North Grenville Composts


by Councillor Kristin Strackerjan

After eight workshops over four weeks, the Municipality of North Grenville has delivered 62 composters and has, hopefully, encouraged as many households to take on the challenge of backyard composting. The workshops were delivered by four NG residents (Denise Mahoney, Diana Steadman, Bill Langenberg, and Paul Sharpe) in an informal way. The participants were engaged and had many questions about how they could get started, improve their current backyard composting set-up, and avoid some of the pitfalls that they had previously encountered. All-in-all, the feedback was very positive!

Seventy-one participants attended the Composting 101 Workshops, and many attended multiple different presentations to get different perspectives. The split between rural and urban NG residents was nearly even. While a few participants came from outside of the Municipality and were not eligible for the free composters, they asked to participate so that they could get more information. Two-thirds of the workshop participants did not currently compost. It was clear that the desire to learn more about composting was not limited to geographical location or age.

At the May Discussion Forum on Waste Management, we discussed ways forward for our future waste management contract, currently set to expire in late 2020. The Composting 101 Workshops allowed us to collect some valuable perspectives from participants to help inform our approach to waste management at the municipal level. We asked each participant if they would agree to have their garbage picked up by Public Works Engineering Technologist and appointed waste auditor, Brandon Shipman, on their garbage collection day to allow for a ‘pre-composting’ waste audit to take place. Of residences that did not compost at the time of the workshop, 29% were selected to have their garbage undergo the waste audit.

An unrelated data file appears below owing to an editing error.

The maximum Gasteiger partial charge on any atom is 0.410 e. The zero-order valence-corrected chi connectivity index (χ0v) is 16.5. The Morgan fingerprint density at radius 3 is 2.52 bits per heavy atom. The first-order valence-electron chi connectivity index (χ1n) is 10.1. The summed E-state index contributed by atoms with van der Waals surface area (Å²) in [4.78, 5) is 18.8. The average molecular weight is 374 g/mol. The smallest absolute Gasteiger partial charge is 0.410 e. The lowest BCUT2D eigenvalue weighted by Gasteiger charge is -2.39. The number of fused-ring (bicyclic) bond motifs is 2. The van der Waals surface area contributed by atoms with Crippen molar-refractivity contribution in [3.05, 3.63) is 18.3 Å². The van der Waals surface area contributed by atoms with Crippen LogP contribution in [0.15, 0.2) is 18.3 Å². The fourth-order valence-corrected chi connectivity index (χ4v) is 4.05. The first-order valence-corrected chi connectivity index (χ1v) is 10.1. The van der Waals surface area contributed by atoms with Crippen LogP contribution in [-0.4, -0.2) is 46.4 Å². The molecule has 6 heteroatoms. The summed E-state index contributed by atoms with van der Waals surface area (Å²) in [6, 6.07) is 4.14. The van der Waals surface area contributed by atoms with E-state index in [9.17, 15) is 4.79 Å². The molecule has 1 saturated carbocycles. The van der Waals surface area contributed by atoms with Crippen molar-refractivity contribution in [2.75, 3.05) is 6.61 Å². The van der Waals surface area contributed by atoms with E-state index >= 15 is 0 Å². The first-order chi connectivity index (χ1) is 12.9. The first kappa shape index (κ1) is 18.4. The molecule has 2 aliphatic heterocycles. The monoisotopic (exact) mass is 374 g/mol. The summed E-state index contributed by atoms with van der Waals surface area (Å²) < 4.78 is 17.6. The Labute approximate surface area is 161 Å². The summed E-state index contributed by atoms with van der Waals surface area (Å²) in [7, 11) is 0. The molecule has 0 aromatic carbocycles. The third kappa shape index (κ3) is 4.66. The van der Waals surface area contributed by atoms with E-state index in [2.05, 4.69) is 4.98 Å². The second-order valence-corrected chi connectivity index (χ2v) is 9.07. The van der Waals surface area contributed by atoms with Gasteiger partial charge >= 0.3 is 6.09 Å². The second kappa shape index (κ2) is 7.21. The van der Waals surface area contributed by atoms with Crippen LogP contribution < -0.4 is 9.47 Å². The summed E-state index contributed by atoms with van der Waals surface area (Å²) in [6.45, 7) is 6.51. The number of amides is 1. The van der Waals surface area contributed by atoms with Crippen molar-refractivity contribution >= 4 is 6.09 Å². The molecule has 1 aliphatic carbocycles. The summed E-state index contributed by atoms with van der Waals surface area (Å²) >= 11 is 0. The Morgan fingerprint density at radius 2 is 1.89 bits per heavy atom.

Data collected from the 2019, 2017 and 2009 North Grenville waste audits tells the story: one-third (or more) of our curbside waste is organic, and almost all that organic waste is suitable for residential composting. So why are we throwing it away? The informal survey delivered at the Composting 101 workshops in June indicated that many respondents felt that they had ‘tried and failed’, didn’t know where to start, and simply wanted more information. These workshops equipped the participants with the knowledge to get started and confidence to continue backyard composting.

The first waste audit was completed in June and July. These pre-compost results will be compared against the results of the second waste audit set to take place during the third week of September. This comparison will be a very strong indicator of the success of this effort and will show how much waste may be diverted, at the household level, by composting in our own backyards. We have only scratched the surface on affordable, achievable ways for residents to reduce their waste footprint.

Thank you to Bill, Diana, Paul and Denise for volunteering their time to prepare and give these great presentations – you have inspired many! Thank you to Brandon for taking on the task to complete the valuable waste audit – the before and after results are very important.


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